Neural Modeling and Simulation

This research activity is focused on

1) Modeling in-vitro neural cultures

2) Modeling Neuron-Glia dynamics and interaction

3) Modeling Neuron-Glia dynamics at a network level

This activity is carried out in collaboration with Prof. Enzo Wanke (University of Milano Bicocca, Milan, Italy)


Modeling in-vitro neural cultures

Computational Psychiatry

“Depression is the leading cause of disability around the world” reports the World Health Organization, an affirmation that attributes immediate gravitas to a condition that affects at least 322 million people, of which 40 million reside in Europe. Even more alarming is the data revealing that 10 million people suffering from depression have seriously considered killing themselves, and that 3 million have made an actual suicide plan.

Point-Process models

This research activity is focused on

  1. Developing Inhomogeneous Point-Process Models of human heartbeat dynamics
  2. Extend the framework including nonlinear dynamics
  3. Extend the framework including multivariate dynamics (e.g., respiration, blood pressure, etc.)

This activity is carried out in strict collaboration with Prof. Riccardo Barbieri (Politecnico di Milano, Milan, Italy, and Mass. General Hospital, Boston, USA), and Prof. Luca Citi (University of Essex, Colchester, UK)

Nonlinear Signal Analysis

It is widely recognized how physiological signals have nonlinear and non-stationary behaviour due to their complex functionalities and the several functional, anatomical, electro-chemical interactions that continuously exist among different systems and organs (e.g., brain-heart interplay, cardio-respiratory coupling, sympatho-vagal balance). Consequently, physiological signals have been recently successfully modelled by exploiting nonlinear and complex methodologies.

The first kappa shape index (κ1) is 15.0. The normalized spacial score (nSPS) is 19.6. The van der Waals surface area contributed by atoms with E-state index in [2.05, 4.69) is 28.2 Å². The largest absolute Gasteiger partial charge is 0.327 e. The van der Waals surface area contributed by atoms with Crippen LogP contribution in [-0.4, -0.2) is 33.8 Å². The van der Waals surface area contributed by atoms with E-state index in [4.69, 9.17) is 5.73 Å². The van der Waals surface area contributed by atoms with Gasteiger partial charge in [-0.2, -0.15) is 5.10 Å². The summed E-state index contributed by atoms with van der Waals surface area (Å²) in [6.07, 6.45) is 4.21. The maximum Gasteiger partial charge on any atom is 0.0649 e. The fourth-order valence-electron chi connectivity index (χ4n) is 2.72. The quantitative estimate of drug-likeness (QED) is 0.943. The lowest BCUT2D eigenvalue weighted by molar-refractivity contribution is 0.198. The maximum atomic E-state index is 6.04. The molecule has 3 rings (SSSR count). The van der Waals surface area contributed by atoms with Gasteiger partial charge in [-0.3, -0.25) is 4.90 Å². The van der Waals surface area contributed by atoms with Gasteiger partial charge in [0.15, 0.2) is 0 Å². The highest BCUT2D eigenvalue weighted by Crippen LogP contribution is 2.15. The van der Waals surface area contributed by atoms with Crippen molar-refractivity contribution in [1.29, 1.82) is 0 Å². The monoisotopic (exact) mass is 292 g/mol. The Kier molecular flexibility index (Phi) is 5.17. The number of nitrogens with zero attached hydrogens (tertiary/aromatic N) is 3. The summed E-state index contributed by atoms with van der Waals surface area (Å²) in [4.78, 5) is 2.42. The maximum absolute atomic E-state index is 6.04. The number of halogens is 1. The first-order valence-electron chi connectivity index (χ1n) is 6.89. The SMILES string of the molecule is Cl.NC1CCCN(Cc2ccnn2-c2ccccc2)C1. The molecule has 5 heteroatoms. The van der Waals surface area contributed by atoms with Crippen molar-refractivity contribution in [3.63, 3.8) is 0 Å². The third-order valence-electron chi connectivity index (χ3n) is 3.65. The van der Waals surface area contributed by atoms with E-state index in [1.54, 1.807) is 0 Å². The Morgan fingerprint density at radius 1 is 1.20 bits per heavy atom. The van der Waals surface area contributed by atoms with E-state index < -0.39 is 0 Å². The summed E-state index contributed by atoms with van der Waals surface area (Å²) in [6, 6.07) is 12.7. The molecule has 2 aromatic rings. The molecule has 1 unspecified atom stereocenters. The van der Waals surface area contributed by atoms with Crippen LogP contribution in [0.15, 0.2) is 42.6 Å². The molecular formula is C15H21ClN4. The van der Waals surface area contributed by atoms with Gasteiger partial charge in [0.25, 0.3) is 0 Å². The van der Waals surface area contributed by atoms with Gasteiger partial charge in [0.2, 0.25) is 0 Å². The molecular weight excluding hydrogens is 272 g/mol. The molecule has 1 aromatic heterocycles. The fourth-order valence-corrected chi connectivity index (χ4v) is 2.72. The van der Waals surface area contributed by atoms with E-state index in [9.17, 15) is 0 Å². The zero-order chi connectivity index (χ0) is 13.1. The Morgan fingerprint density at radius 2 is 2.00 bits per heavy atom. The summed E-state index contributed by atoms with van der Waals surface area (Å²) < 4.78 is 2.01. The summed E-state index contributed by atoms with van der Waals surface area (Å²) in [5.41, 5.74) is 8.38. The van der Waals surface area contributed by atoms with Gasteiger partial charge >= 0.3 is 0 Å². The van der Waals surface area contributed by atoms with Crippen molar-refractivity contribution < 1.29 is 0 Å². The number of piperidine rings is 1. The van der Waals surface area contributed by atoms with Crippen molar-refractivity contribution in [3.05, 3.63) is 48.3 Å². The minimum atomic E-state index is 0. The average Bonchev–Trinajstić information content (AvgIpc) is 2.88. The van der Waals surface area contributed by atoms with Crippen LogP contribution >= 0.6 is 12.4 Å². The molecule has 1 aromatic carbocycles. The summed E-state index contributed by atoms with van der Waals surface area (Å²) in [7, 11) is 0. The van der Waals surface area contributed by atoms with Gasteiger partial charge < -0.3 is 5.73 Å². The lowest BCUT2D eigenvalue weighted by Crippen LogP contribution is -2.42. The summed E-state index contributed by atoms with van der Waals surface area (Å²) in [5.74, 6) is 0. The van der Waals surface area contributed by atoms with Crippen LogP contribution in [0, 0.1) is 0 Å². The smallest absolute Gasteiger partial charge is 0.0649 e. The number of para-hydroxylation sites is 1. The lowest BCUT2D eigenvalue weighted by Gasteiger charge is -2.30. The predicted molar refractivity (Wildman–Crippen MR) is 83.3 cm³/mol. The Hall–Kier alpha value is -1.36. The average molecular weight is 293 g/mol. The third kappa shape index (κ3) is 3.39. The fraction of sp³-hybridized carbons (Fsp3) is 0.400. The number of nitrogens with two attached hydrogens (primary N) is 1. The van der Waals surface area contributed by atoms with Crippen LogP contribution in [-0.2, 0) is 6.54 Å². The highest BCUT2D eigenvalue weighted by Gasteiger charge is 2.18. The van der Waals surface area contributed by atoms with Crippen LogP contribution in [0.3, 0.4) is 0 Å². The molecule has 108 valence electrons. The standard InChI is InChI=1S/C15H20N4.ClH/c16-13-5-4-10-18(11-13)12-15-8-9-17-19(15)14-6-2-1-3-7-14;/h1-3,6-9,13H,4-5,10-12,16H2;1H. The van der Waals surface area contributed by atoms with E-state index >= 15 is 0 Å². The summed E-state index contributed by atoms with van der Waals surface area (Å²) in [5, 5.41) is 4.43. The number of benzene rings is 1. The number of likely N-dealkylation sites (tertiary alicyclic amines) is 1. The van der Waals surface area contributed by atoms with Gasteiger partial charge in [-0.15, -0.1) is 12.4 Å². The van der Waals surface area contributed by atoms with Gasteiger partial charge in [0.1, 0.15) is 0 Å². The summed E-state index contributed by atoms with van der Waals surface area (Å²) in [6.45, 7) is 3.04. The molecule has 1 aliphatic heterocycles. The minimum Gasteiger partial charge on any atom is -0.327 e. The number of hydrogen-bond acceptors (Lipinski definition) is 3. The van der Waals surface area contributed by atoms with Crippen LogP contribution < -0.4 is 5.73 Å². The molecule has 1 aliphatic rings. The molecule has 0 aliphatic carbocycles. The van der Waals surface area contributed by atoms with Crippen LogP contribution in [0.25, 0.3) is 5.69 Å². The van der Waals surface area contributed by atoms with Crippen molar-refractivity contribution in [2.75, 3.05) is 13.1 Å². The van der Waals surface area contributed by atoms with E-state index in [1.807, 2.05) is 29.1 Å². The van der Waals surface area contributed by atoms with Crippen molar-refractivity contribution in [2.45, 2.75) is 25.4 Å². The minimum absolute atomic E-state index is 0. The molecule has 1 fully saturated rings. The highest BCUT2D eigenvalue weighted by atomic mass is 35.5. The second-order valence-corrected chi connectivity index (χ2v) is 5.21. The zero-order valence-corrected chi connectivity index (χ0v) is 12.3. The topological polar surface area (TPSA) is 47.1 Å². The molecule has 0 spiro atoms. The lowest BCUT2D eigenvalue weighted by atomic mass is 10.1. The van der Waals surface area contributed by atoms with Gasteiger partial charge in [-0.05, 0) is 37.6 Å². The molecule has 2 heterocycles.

Cardio-Respiratory coupling

Cardiovascular structure and functions, including vascular anatomy, electrical conduction, heart rate and blood-pressure variability, as well as cardio-respiratory dynamics, are associated with complex spatial and temporal patterns that can be quantified through methodological approaches derived from the theory of complex dynamical systems. These approaches go beyond standard time and frequency domain analyses, as they account for the nonlinear relationship between the magnitude of physiological system responses and the strength/amplitude of the system input.

Biomedical Signal Processing

Our bodies are constantly communicating information about our health. This information can be captured through physiological instruments that measure heart rate, blood pressure, oxygen saturation levels, blood glucose, nerve conduction, brain activity and so forth. Traditionally, such measurements are taken at specific points in time and noted on a patient’s chart. Physicians actually see less than one percent of these values as they make their rounds, and treatment decisions are made based upon these isolated readings.

Biomedical Image Processing

Several imaging techniques including Magnetic Resonance Imaging (anatomical or functional) radiography, thermography, ultrasound, nuclear medicine, CT, Positron Emission Tomography may be exploited to study the anatomical and functional features of the neuro-cardio-vascular system. In our research group, we study how the dynamical information gathered from image processing might be of help in the understanding of the nervous systems activity.

Autonomic Nervous System

Heartbeat dynamics and its spontaneous fluctuations are directly controlled by autonomic nervous system (ANS) outflow to the heart. Specifically, the multipath feedback system for neural control of the heart is manifested by the complex interaction between the sympathetic and parasympathetic (vagal) limbs of the ANS.

We are developing novel metrics of Sympathetic and Parasympathetic Nervous System activity from heartbeat dynamics.